Carrie Gracie has described an investigation into pay discrimination at the BBC as a “whitewash”, after it cleared the broadcaster of wrongdoing.
The former BBC China editor won substantial back pay in 2018 after going public with details of how she was out-earned by equivalent male journalists at the broadcaster. She said the methodology used by the Equality and Human Rights Commission (EHRC) in its investigation was baffling and that women could not rely on a regulator but should instead “stay strong, calm, united and justice will prevail”.
The independent inquiry followed years of disputes between BBC bosses and women who claimed to be illegally underpaid compared with male colleagues. Hundreds of female employees received pay rises or back pay.
While many BBC pay cases were settled through internal processes, some women were forced to take lengthy legal action. Earlier this year, the BBC presenter Samira Ahmed won a £700,000 employment tribunal case against the corporation after the BBC was unable to explain why she was paid less than her male counterpart Jeremy Vine for doing equivalent work.
Despite this, the EHRC concluded its 18-month investigation by saying it had found no evidence of unequal pay, having carried out in-depth re-examinations of just 10 pay complaints against the BBC.
Rebecca Hilsenrath, the chief executive of the equality watchdog, said: “We did not find any unlawful acts where we looked.”
The organisation acknowledged that it was possible that illegal unequal pay had happened elsewhere but made it clear that as a publicly funded body it was limited in the number of case studies it could look into.
Under equal pay legislation, it is illegal to pay women less than men for doing the same work. This is a separate issue to the wider societal concern about the gender pay gap, where men dominate higher-paid jobs.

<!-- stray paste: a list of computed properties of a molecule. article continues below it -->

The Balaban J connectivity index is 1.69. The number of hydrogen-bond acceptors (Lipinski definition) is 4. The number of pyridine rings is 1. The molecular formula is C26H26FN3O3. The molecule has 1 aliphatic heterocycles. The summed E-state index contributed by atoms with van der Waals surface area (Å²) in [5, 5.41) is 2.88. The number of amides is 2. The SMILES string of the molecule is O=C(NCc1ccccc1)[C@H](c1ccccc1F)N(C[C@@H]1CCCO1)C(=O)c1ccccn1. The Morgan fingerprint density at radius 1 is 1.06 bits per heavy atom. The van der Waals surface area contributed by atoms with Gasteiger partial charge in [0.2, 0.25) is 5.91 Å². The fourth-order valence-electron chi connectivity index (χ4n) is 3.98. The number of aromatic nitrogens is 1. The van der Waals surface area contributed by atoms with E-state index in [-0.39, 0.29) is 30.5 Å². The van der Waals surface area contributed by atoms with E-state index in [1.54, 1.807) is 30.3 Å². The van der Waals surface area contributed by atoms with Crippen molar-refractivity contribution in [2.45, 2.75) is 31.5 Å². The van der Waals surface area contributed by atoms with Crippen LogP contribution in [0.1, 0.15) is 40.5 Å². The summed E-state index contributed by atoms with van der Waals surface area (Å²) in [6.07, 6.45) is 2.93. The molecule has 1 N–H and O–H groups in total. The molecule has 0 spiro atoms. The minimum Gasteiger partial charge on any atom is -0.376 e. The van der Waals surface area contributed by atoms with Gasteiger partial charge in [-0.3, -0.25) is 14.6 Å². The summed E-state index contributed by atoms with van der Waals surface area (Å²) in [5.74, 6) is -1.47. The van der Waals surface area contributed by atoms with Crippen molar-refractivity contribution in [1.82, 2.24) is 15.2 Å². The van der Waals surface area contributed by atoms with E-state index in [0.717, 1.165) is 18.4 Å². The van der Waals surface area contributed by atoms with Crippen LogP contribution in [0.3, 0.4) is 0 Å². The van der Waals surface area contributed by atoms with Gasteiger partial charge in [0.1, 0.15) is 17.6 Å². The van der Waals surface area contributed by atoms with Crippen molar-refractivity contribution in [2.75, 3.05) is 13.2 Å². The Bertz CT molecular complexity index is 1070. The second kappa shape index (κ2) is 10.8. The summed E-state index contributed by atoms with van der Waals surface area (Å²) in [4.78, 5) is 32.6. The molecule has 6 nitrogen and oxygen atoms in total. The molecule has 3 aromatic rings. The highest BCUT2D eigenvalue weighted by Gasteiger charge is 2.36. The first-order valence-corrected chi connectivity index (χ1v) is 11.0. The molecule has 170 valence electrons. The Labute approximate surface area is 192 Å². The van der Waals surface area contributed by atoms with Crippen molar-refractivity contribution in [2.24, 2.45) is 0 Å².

Suzanne Baxter, who oversaw the investigation, said her team tested whether the BBC had complied with equality legislation in each of the 10 pay grievance cases against the corporation. She concluded: “We found that the decisions that they’d made did stand up and were compliant with the legislation.”
As a result the EHRC cleared the corporation of breaking the law, while acknowledging there was the potential for pay discrimination at the BBC to occur because too much discretion was given to individual managers to set salaries. Poor record-keeping also meant that managers were sometimes unable to explain why individuals were being paid differently to those doing similar work and whether if it was for reasons other than gender.
The BBC Women group said it was disappointed with the limited nature of the investigation: “Out of over 1,000 complaints, the EHRC looked in depth at only 10 cases and accepted the BBC’s excuses for why these were not ‘likely’ to be equal pay cases ... New cases are coming forward and women are still heading to court. We fight on.”
Michelle Stanistreet, the general secretary of the National Union of Journalists, said she was surprised that the BBC had been cleared after years of pay disputes: “There will be many NUJ members who read this report and feel it doesn’t address their lived experiences. The fact that so many individual settlements, including Samira Ahmed’s NUJ-backed tribunal win, have taken place underlines the clear problems that have existed.”
Tim Davie, the new BBC director general, insisted there had been “significant improvements to BBC pay practices in recent years” but “we have to work even harder to be best in class”. He said he would accept every one of the EHRC’s recommendations, which include reducing job pay ranges. At the moment a woman at the BBC can find herself managing a man who is in a lower pay-band but earns more than her.